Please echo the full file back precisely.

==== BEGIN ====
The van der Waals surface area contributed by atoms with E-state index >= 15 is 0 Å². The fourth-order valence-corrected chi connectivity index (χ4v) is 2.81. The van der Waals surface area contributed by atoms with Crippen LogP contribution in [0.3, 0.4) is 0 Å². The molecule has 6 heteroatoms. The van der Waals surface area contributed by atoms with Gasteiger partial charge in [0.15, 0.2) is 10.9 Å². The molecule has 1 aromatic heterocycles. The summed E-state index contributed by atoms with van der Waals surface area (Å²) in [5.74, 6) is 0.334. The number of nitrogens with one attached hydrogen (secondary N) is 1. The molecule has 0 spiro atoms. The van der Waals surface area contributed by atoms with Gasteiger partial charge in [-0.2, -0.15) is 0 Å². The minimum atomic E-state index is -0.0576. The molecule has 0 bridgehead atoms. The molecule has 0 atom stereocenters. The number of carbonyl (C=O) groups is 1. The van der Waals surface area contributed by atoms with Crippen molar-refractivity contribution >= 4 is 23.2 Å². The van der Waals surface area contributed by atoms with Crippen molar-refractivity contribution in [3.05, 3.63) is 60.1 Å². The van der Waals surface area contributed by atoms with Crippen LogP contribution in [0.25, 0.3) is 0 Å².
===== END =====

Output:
The van der Waals surface area contributed by atoms with E-state index >= 15 is 0 Å². The fourth-order valence-corrected chi connectivity index (χ4v) is 2.81. The van der Waals surface area contributed by atoms with Crippen LogP contribution in [0.3, 0.4) is 0 Å². The molecule has 6 heteroatoms. The van der Waals surface area contributed by atoms with Gasteiger partial charge in [0.15, 0.2) is 10.9 Å². The molecule has 1 aromatic heterocycles. The summed E-state index contributed by atoms with van der Waals surface area (Å²) in [5.74, 6) is 0.334. The number of nitrogens with one attached hydrogen (secondary N) is 1. The molecule has 0 spiro atoms. The van der Waals surface area contributed by atoms with Gasteiger partial charge in [-0.2, -0.15) is 0 Å². The minimum atomic E-state index is -0.0576. The molecule has 0 bridgehead atoms. The molecule has 0 atom stereocenters. The number of carbonyl (C=O) groups is 1. The van der Waals surface area contributed by atoms with Crippen molar-refractivity contribution >= 4 is 23.2 Å². The van der Waals surface area contributed by atoms with Crippen molar-refractivity contribution in [3.05, 3.63) is 60.1 Å². The van der Waals surface area contributed by atoms with Crippen LogP contribution in [0.25, 0.3) is 0 Å².